Introduction: Digital social networks have become a key player in the ecosystem of young patients with cancer, with regard to their unique perspectives and unmet needs. This study aims to investigate the web-based social community tools and to characterise the user profile, unmet needs and goals of young patients with cancer. Methods: A web-based survey was distributed via large-scale social network designated for young patients with cancer (age 18–45 years) Stop Cancer. The survey collected demographic data and oncological status. Primary outcome was potential goals of accessing the network; secondary outcomes were emotional impact, effect of disease status, education, marital status and employment, on user satisfaction rate. Results: The survey was available for 5 days (10/2018) and was filled by 523 participants. Breast cancer, haematological malignancies and colorectal cancer were the most common diagnoses. The majority had non-metastatic disease at diagnosis, 79% had no evidence of disease at time of the survey. Forty-five per cent considered the network as a reliable source for medical information. Academic education was associated with higher satisfaction from the platform. There were no differences between cancer survivors and patients with active disease in patterns of platform usage. The social network had an allocated section for ‘patient mentoring’ of newly diagnosed members by survivors. Discussion: Our study portrayed the user prototype of a social digital network among young adult patients with cancer, indicating challenging trends. Whereas social media may prove a powerful tool for patients and physicians alike, it may also serve as a research tool to appraise wide practices within a heterogeneous population. Nevertheless, it acts as a double-edged sword in the setting of uncontrolled medical information. It is our role as healthcare providers to join this race and play an active role in shaping its medical perspectives.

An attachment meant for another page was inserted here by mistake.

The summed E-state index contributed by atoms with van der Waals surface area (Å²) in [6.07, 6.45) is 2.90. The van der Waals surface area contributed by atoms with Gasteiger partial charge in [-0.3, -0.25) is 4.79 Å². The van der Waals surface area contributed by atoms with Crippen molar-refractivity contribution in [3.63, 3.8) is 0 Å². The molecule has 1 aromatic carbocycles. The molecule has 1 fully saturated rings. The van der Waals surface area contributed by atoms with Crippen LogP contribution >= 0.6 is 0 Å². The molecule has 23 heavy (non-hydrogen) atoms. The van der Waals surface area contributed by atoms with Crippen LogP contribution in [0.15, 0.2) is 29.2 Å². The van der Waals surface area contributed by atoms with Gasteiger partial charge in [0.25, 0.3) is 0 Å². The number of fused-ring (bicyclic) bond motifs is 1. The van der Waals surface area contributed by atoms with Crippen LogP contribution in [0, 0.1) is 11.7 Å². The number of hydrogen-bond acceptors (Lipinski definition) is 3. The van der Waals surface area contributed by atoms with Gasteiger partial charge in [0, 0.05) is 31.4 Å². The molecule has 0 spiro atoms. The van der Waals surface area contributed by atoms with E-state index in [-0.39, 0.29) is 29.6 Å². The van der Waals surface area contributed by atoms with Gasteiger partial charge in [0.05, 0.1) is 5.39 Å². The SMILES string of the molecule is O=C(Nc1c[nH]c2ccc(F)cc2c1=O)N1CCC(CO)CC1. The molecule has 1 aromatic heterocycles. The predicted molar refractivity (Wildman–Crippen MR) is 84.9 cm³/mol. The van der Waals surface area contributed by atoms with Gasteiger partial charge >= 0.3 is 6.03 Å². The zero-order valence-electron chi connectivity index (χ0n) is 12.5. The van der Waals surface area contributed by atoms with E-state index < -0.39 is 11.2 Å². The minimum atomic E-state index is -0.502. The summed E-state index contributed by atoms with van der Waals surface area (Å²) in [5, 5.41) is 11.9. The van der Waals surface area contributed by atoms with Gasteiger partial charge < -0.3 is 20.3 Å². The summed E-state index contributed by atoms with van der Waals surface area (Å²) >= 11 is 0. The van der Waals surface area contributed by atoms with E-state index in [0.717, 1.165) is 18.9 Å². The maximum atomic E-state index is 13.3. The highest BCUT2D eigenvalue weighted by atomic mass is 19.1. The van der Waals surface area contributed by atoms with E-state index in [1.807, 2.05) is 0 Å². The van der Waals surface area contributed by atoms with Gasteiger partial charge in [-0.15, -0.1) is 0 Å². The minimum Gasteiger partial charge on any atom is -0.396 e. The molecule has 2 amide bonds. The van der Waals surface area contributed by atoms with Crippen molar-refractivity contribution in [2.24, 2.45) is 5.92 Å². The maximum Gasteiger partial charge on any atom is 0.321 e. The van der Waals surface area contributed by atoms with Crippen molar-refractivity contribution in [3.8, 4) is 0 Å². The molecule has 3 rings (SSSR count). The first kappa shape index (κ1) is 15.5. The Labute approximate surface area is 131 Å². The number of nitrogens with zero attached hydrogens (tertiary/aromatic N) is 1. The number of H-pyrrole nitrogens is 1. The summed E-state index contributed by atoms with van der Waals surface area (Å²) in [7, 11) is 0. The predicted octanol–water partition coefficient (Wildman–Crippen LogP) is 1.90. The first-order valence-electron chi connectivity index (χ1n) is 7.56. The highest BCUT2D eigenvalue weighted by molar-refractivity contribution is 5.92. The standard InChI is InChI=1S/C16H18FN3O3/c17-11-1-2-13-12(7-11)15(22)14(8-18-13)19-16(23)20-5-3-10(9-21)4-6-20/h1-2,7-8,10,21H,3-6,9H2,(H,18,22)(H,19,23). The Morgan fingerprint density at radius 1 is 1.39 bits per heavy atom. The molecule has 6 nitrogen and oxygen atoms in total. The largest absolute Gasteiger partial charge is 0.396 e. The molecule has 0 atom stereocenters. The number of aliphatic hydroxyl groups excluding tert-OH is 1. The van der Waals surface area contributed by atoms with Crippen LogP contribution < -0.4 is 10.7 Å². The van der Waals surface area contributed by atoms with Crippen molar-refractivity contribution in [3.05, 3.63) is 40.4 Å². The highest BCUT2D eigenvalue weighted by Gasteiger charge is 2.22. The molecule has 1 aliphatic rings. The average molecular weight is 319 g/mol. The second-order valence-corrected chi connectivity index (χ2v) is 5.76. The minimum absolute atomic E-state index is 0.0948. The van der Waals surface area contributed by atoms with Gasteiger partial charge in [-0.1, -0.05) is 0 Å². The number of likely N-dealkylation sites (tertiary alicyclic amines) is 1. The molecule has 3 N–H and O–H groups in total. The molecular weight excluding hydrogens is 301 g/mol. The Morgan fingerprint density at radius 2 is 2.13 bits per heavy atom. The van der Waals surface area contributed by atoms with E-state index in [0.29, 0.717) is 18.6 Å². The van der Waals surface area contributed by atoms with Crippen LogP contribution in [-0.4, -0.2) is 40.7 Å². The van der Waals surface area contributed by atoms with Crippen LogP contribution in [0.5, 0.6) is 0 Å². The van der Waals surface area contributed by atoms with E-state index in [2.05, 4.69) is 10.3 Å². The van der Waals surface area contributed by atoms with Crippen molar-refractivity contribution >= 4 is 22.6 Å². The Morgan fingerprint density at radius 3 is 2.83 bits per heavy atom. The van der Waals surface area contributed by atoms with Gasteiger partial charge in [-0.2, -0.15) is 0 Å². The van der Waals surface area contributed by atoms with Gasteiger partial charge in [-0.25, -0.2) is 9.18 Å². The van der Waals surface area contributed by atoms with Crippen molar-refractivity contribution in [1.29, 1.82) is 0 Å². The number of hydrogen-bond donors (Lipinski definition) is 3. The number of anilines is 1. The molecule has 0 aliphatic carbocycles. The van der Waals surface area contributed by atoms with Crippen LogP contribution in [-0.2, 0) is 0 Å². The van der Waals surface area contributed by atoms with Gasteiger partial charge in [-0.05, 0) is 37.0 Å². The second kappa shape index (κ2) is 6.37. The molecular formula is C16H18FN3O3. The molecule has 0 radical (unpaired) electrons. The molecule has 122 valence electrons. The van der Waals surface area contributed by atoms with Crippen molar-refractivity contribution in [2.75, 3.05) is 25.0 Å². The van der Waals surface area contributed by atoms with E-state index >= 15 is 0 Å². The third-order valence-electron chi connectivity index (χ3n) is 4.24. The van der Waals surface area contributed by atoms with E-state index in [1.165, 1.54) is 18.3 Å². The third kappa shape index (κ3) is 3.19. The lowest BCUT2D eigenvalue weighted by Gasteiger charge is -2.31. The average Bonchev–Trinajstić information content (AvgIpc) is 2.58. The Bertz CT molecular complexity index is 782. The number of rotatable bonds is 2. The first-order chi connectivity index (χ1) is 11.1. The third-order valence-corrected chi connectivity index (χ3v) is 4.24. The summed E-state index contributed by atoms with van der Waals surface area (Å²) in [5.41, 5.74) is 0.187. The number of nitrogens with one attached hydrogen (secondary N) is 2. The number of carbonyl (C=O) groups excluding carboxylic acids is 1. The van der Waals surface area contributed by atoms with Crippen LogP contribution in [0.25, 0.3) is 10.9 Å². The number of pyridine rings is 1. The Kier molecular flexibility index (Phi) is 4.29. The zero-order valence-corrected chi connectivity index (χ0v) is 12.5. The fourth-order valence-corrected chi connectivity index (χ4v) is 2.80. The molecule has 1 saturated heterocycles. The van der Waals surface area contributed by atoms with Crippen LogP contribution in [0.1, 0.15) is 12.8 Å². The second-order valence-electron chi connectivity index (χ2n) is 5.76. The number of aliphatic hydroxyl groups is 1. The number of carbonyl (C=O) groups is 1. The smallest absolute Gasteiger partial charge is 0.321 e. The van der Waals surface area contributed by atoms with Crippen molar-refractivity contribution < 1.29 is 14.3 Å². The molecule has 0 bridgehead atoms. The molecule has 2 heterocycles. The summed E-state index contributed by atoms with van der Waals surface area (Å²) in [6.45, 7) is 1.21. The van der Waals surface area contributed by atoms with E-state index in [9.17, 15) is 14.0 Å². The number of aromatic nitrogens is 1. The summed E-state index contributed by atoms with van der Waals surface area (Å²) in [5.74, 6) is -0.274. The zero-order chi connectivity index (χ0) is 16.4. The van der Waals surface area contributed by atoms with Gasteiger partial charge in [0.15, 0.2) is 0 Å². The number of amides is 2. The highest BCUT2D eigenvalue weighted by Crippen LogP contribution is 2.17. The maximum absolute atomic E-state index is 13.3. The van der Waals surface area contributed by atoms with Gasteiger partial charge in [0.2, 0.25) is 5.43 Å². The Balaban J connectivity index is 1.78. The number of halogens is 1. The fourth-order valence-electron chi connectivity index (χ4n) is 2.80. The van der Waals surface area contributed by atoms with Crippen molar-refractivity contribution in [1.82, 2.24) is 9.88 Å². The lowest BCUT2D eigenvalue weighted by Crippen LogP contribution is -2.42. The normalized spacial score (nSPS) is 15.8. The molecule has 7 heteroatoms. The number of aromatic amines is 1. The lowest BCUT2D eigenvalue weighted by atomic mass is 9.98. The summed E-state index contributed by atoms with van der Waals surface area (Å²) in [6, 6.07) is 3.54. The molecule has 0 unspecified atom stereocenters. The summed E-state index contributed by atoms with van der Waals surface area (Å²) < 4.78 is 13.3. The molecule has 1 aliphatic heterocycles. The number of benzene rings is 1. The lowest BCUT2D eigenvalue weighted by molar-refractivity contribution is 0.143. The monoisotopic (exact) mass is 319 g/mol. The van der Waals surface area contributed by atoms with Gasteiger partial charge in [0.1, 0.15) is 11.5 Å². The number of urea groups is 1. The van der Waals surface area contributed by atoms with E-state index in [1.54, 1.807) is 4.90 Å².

- young cancer, social media, communication, stopcancer